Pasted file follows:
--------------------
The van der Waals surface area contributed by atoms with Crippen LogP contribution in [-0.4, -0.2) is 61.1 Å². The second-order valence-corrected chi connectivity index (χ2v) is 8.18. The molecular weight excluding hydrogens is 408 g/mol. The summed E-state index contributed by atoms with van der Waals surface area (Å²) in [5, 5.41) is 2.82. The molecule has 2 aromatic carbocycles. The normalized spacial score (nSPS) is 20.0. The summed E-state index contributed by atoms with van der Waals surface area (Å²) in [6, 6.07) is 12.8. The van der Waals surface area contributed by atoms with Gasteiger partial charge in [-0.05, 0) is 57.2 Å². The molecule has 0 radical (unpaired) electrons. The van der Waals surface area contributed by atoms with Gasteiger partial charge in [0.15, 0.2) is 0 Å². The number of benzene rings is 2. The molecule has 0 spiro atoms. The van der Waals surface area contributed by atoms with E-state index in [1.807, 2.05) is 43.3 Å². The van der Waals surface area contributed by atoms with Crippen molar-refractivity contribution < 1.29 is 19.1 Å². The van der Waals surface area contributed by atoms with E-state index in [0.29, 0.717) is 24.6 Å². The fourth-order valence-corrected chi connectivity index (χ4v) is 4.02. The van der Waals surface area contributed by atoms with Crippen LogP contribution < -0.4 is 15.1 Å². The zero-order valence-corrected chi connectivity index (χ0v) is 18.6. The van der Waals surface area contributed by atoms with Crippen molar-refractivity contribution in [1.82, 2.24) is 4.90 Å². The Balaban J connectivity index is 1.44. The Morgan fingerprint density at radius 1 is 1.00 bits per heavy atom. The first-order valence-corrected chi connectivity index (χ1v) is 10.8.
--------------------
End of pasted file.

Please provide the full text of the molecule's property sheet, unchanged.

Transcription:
The van der Waals surface area contributed by atoms with Crippen LogP contribution in [-0.4, -0.2) is 61.1 Å². The second-order valence-corrected chi connectivity index (χ2v) is 8.18. The molecular weight excluding hydrogens is 408 g/mol. The summed E-state index contributed by atoms with van der Waals surface area (Å²) in [5, 5.41) is 2.82. The molecule has 2 aromatic carbocycles. The normalized spacial score (nSPS) is 20.0. The summed E-state index contributed by atoms with van der Waals surface area (Å²) in [6, 6.07) is 12.8. The van der Waals surface area contributed by atoms with Gasteiger partial charge in [-0.05, 0) is 57.2 Å². The molecule has 0 radical (unpaired) electrons. The van der Waals surface area contributed by atoms with Gasteiger partial charge in [0.15, 0.2) is 0 Å². The number of benzene rings is 2. The molecule has 0 spiro atoms. The van der Waals surface area contributed by atoms with E-state index in [1.807, 2.05) is 43.3 Å². The van der Waals surface area contributed by atoms with Crippen molar-refractivity contribution < 1.29 is 19.1 Å². The van der Waals surface area contributed by atoms with E-state index in [0.29, 0.717) is 24.6 Å². The fourth-order valence-corrected chi connectivity index (χ4v) is 4.02. The van der Waals surface area contributed by atoms with Crippen LogP contribution < -0.4 is 15.1 Å². The zero-order valence-corrected chi connectivity index (χ0v) is 18.6. The van der Waals surface area contributed by atoms with Crippen molar-refractivity contribution in [1.82, 2.24) is 4.90 Å². The Balaban J connectivity index is 1.44. The Morgan fingerprint density at radius 1 is 1.00 bits per heavy atom. The first-order valence-corrected chi connectivity index (χ1v) is 10.8.